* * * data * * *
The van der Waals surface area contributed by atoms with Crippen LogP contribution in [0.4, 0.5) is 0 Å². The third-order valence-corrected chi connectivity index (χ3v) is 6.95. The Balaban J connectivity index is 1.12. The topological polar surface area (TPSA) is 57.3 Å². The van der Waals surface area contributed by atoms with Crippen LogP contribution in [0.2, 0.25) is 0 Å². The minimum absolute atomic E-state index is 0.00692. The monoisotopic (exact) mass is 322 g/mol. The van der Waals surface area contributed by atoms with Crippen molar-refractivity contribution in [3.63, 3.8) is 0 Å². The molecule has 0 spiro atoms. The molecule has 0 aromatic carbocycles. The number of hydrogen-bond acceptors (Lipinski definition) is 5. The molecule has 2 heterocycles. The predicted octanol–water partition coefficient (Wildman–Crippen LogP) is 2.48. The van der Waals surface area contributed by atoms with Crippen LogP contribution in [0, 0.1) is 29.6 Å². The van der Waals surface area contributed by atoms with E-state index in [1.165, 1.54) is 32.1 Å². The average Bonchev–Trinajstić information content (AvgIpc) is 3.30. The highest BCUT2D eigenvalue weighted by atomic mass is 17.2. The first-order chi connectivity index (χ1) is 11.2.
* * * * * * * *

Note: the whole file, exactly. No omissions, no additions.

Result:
The van der Waals surface area contributed by atoms with Crippen LogP contribution in [0.4, 0.5) is 0 Å². The third-order valence-corrected chi connectivity index (χ3v) is 6.95. The Balaban J connectivity index is 1.12. The topological polar surface area (TPSA) is 57.3 Å². The van der Waals surface area contributed by atoms with Crippen LogP contribution in [0.2, 0.25) is 0 Å². The minimum absolute atomic E-state index is 0.00692. The monoisotopic (exact) mass is 322 g/mol. The van der Waals surface area contributed by atoms with Crippen molar-refractivity contribution in [3.63, 3.8) is 0 Å². The molecule has 0 spiro atoms. The molecule has 0 aromatic carbocycles. The number of hydrogen-bond acceptors (Lipinski definition) is 5. The molecule has 2 heterocycles. The predicted octanol–water partition coefficient (Wildman–Crippen LogP) is 2.48. The van der Waals surface area contributed by atoms with Crippen LogP contribution in [0, 0.1) is 29.6 Å². The van der Waals surface area contributed by atoms with E-state index in [1.165, 1.54) is 32.1 Å². The average Bonchev–Trinajstić information content (AvgIpc) is 3.30. The highest BCUT2D eigenvalue weighted by atomic mass is 17.2. The first-order chi connectivity index (χ1) is 11.2.